“About PHI : Pepco Holdings, Inc. (NYSE: POM) is one of the largest energy delivery companies in the Mid-Atlantic region, serving about 2 million customers in Delaware, the District of Columbia, Maryland and New Jersey. PHI subsidiaries Pepco, Delmarva Power and Atlantic City Electric provide regulated electricity service; Delmarva Power also provides natural gas service. PHI also provides energy efficiency and renewable energy services through Pepco Energy Services.”
Our third example, Pepco Holdings Inc., is offered to illustrate that not all utility stocks possess the stable and consistent record that we saw with our first two. Not only have earnings growth been less predictable, the rate of growth is negative since 1997. Therefore, we also discover more volatility in the company’s stock price that we traditionally expect from a utility stock. This example is offered to vividly illustrate the importance of specific analysis in lieu of a general bias.
As a side effect of less than consistent and stable earnings, we also discover an erratic record of dividend payments. Consequently, the conservative investor seeking either a stable dividend income stream or a growing dividend income stream would have experienced several disappointments from Pepco Holdings. But perhaps even more telling, is the fact that the long-term buy-and-hold investor would also have lost approximately 27% of their capital holding the stock. On the other hand, an above-average level of total cumulative dividends, as erratic as they are, would have at least eked out a small, but below average total return.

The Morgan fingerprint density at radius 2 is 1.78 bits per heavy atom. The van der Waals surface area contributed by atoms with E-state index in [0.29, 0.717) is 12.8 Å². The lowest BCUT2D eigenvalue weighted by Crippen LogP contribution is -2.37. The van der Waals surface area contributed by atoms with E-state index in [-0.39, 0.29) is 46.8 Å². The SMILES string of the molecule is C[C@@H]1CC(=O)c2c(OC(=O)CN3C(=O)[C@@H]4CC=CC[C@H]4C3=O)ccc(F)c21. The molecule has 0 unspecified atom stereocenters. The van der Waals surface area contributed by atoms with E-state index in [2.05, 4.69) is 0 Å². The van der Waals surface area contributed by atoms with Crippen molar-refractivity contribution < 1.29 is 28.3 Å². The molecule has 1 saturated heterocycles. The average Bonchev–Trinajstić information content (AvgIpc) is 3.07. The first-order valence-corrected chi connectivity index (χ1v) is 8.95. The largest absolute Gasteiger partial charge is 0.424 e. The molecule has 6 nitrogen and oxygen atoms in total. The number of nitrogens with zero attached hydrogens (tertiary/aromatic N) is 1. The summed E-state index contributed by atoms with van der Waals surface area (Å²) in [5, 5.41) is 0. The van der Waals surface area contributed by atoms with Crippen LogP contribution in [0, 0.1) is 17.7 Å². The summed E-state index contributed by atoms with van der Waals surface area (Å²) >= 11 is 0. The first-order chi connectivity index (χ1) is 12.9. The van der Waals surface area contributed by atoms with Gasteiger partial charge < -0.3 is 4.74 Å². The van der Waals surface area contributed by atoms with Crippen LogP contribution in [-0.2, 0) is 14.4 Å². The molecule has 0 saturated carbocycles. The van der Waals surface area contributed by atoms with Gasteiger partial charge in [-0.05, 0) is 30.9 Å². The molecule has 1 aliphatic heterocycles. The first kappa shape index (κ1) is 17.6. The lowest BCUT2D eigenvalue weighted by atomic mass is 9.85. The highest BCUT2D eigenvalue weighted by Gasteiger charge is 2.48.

Summary and Conclusions
Generally speaking it is somewhat true that utility stocks, especially regulated utility stocks share certain characteristics that differentiate them from the typical dividend growth stock. However, these common characteristics are not all necessarily positive. On the plus side, utilities are thought of as predictable stocks with low volatility characteristics. Utility stocks also tend to provide a higher current yield than many dividend growth stocks. On the other hand, all of this consistency comes at a sacrifice of growth. Since the typical utility has a significant portion of their businesses regulated, their ability to grow earnings and dividends is restricted.